Jewish Demography: An Alarming Trend

The recent survey of American Jewry – at least, the parts that have been released thus far – contains demographic data that should alarm anyone who has an interest in the continuity of the Jewish people.

The data describes a community that is slowly, but inexorably, dying out. Logic suggests that two is the minimum number of children a couple must have in order to sustain a population in a stable manner. However, research shows that the actual rate necessary to sustain the population is 2.1 children per family.

The Jewish family is currently averaging 1.8 children per family. This signifies a decline in the number of Jews, even without considering other elements that diminish our numbers, such as assimilation and mixed marriages.

A closer look at the data shows that there is no sign of improvement in the future. Large numbers of adults remain single, and a significant proportion of American Jewish women do not have children at all (or certainly not during their most fertile years) – even more than the comparable figure for non-Jewish women. These numbers point to an even bleaker future, in which the average number of children per family will decrease even more.

Although there are no equivalent statistical data from Western Europe, anecdotal descriptions indicate that the situation there is similar, if not worse, than in the United States. The problem is still worse in the former Soviet Union.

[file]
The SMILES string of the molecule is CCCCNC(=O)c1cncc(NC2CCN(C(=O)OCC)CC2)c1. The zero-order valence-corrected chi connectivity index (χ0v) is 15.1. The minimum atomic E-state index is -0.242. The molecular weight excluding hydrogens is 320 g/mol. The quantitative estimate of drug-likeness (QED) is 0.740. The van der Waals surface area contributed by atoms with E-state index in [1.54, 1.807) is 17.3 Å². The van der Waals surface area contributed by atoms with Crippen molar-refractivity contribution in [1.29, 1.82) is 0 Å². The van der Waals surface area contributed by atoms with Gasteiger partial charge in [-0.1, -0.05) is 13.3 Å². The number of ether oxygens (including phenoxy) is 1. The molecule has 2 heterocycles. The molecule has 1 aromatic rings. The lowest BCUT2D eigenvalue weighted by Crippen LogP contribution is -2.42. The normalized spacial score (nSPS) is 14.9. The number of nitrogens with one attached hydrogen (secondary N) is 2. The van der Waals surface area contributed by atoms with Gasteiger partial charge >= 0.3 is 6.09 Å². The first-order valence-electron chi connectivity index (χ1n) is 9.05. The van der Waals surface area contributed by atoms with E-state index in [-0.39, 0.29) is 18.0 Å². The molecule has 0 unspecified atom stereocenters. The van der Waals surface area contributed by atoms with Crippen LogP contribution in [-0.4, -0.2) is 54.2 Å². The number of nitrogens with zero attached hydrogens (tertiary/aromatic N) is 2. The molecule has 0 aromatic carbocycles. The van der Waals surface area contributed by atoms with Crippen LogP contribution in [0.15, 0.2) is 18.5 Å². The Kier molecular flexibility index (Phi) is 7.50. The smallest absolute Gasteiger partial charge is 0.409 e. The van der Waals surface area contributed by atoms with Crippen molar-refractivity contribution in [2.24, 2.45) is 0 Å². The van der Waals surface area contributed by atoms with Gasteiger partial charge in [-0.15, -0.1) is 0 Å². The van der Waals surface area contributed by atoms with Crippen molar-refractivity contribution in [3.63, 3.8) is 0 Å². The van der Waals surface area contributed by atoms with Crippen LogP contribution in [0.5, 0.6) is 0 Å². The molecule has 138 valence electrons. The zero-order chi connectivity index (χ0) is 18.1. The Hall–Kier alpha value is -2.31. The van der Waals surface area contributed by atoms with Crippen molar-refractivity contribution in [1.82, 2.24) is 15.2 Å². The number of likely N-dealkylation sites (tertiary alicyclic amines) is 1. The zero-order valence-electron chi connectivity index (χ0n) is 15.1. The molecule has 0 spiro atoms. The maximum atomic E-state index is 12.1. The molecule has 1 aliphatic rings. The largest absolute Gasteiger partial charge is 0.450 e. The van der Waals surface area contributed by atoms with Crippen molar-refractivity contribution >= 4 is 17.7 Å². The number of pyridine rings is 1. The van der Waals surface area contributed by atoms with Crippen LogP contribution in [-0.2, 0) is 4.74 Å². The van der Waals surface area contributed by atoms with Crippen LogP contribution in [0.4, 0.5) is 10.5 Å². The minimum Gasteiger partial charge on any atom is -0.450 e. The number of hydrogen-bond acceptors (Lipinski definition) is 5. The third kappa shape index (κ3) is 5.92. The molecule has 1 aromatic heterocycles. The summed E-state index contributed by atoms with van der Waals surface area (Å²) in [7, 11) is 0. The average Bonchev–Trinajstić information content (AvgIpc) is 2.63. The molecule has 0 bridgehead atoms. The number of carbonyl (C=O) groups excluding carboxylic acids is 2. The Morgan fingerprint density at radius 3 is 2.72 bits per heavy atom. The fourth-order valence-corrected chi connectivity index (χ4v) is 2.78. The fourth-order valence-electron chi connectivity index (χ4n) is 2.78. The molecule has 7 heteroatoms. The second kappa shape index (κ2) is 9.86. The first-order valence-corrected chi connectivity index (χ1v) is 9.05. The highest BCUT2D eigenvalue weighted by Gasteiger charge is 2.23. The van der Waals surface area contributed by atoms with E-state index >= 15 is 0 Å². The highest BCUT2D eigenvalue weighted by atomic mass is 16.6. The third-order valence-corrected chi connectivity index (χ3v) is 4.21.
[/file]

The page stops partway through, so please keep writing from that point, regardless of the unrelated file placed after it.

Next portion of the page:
The inescapable conclusion is that, at least in the Diaspora, the Jewish people are in a demographic decline. We are shrinking and becoming older. If nothing dramatic occurs to reverse these trends, it may be that the Jewish community should no longer concern itself with building schools, but with constructing more old-age homes and larger cemeteries.

In the short term, these findings suggest that Israel may soon hold a majority of the Jews; and that the percentage and influence of the Orthodox and ultra-Orthodox will grow steadily, for only these groups have birthrates that meet or exceed the replacement rate. Neither of these phenomena will come about because of any explicit action or choice (such as aliyah). Rather, they will occur by default, because of demography, not ideology.

Any nation or any social group may, at any time, undergo demographic decline due to immigration, war, economic depression, or other factors. But in the case of the Jews of the United States and other Western countries, the current decline is primarily the product of prevailing attitudes that are shortsighted at best, egotistical at worst. As usual, the Jews nowadays are like other people – only more so.

This is not to say that every person who fails to produce at least two children is selfish. Certainly, some people are truly unsuited to being parents or are unable to have children through no fault of their own. Nevertheless, a significant portion of the declining birthrate seems to be attributable to the influence of the values that have held sway in the West for more than a generation.

Being single – for both men and women – most easily accommodates the intense cultural pressure to achieve career “success.” It is also a natural, if not always intentional, consequence of insisting on finding the “perfect” mate. Children, too, are perceived to interfere with one’s career. In this context, it is much easier to have a dog.

Thus the natural drive for love and companionship, the urge and desire to be creative in the only way that has long-lasting meaning – by having and rearing children – are submerged in short-term goals and contemporary priorities. Unfortunately, these moods take their toll not only on the single or childless person but on the nation at large.

And so it leaves us with a fast aging, slowly dying people.